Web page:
This November there is a ballot question here in the Bay State to completely eliminate the state's 5.3% income tax. Today's Boston Globe had competing opinion pieces for and against the measure. Despite my anti-tax sentiments, I think it's a rather radical step. However, there's a good chance it may pass this time around because so many people in Massachusetts see it as the only way to force change on an unresponsive State Legislature. For example, at first Beacon Hill did everything they could to subvert the ballot question:
The proponents submitted about 100,000 signatures to the Massachusetts Secretary of State for the first phase of signature collection. 76,084 of those signatures were determined to be valid, with a requirement that 66,593 must be valid for the initiative to proceed to the next step. The next step was for the Massachusetts State Legislature to take up the measure. They declined to pass it by the first Wednesday in May 2008, meaning that the proponents had to collect an additional 11,099 valid signatures by June 18, 2008.Which they did. And why are so many people willing to approve such a sweeping change to the Massachusetts tax code? From the "Arguments in favor of question 1":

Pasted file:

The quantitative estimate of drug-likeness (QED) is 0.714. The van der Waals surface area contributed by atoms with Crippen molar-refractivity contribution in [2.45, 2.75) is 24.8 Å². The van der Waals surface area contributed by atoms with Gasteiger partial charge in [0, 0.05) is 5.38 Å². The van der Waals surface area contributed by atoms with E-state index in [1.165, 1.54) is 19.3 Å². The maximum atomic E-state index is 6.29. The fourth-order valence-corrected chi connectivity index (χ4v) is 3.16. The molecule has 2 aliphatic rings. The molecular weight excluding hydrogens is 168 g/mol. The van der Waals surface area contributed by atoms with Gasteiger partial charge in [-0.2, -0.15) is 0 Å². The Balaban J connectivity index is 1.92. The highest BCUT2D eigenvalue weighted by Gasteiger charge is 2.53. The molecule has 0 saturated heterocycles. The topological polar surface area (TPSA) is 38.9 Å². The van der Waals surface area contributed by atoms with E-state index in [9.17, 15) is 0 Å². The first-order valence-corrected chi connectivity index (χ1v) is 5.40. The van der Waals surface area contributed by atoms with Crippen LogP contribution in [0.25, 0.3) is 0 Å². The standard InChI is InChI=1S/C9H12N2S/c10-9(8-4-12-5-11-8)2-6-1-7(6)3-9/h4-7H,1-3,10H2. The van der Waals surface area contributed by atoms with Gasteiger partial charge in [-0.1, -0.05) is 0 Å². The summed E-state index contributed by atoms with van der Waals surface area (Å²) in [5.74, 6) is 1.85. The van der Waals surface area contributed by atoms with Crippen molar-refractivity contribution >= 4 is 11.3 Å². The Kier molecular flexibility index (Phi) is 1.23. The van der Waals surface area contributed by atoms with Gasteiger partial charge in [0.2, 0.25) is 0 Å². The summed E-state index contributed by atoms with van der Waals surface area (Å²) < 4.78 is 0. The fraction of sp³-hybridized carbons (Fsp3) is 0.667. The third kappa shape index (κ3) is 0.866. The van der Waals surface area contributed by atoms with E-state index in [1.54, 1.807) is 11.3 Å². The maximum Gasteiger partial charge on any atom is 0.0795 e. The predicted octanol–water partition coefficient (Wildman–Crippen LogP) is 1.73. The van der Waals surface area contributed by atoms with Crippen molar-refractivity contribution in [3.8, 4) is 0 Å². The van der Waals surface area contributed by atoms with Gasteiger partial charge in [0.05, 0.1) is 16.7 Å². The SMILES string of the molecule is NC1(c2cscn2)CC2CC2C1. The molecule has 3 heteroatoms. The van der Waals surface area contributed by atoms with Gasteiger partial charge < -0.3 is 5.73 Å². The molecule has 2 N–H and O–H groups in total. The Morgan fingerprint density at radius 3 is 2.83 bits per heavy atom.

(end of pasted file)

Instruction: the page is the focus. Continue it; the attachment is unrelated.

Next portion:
State politicians have not kept faith with their promises to taxpayers. The Massachusetts State Legislature blockaded a ballot question approved by the citizens of the commonwealth in 2000 that would have reduced the state income tax to 5%.Will democracy win out in the birthplace of liberty? Don't hold your breath: even if the ballot initiative passes, I'm absolutely confident that Beacon Hill will essentially ignore the will of the people yet again.